A deep-learning software tool powered by artificial intelligence has been proven to boost clinicians’ ability to detect lung cancer on chest x-rays.
Seoul, Korea, scientists recently made that discovery in a retrospective study of more than 800 random radiographs. With the assist, they found the average clinician’s ability to detect an existing cancer jumped from 65.1% up to 70.3%, with false positives decreasing, according to their study, published Tuesday, Nov. 12, in Radiology.
Oftentimes, certain characteristics of lung lesions—size, density, location—make it harder for doctors to detect nodules on x-rays. But deep-learning based software that allows computers to complete tasks based on established data relationships can close that gap, noted Byoung Wook Choi, MD, PhD, a professor and radiologist with the Yonsei University College of Medicine.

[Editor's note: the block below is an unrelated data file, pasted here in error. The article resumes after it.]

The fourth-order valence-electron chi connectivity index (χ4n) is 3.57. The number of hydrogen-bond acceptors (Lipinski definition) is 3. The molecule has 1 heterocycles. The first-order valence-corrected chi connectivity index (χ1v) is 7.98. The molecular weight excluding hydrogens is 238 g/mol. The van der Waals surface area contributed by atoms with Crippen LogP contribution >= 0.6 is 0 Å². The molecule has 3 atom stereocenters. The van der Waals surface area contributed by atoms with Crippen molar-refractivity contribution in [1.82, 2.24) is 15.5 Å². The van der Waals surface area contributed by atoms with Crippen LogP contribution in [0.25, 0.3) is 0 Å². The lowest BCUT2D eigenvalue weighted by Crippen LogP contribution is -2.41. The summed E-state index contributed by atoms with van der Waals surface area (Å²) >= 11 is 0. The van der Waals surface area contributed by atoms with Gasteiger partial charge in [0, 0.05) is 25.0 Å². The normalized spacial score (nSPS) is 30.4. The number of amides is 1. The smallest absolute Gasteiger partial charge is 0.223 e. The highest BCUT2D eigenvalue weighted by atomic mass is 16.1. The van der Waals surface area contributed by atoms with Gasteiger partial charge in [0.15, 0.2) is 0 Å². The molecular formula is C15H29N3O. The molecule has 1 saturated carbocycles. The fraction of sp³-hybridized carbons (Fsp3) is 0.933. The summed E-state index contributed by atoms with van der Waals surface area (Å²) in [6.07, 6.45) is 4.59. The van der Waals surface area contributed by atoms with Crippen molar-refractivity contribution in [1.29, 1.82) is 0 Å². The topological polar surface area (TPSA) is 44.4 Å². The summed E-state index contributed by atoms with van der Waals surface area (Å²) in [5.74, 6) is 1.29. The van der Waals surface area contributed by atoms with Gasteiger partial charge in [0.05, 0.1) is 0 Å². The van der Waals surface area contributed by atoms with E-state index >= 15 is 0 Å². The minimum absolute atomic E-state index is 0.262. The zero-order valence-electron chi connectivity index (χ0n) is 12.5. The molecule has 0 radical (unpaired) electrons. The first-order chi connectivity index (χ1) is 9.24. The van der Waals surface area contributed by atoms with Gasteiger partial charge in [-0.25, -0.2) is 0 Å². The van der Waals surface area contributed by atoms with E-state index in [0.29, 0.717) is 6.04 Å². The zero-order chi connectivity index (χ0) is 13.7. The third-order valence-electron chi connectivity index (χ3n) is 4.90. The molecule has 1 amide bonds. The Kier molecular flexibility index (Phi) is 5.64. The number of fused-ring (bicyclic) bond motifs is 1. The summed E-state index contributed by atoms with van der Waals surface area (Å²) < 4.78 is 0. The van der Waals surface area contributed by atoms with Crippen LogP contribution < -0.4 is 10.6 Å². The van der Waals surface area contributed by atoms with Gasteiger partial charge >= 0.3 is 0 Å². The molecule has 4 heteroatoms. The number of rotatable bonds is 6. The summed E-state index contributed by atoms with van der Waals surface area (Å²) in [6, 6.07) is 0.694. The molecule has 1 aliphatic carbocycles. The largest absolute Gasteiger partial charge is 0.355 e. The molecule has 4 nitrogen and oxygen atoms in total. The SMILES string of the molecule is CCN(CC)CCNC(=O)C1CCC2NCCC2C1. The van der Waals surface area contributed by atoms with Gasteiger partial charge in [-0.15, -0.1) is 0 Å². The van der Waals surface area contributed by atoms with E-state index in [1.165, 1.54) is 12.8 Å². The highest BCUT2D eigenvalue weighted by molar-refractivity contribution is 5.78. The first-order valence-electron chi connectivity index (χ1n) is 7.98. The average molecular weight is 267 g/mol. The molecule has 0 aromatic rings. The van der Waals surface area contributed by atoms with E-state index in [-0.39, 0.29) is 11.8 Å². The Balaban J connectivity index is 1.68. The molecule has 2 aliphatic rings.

He and colleagues analyzed 800 radiographs from four different imaging centers. About 200 were normal while 600 included at least one malignant lung nodule, with 704 confirmed tumors, total.
A group of radiologists then interpreted these x-rays and re-read them with the help of deep convolutional neural networks (DCNN). Choi found that with the machine’s assistance, the ability to detect existing cancer climbed by about 5 percentage points, up to 70.3%. Meanwhile, the number of false positives per x-ray fell from 0.2 down to 0.18. The latter finding could help address one of the biggest roadblocks to such technology’s proliferation.
"Computer-aided detection software to detect lung nodules has not been widely accepted and utilized because of high false positive rates, even though it provides relatively high sensitivity," Choi said in a statement. "DCNN may be a solution to reduce the number of false positives."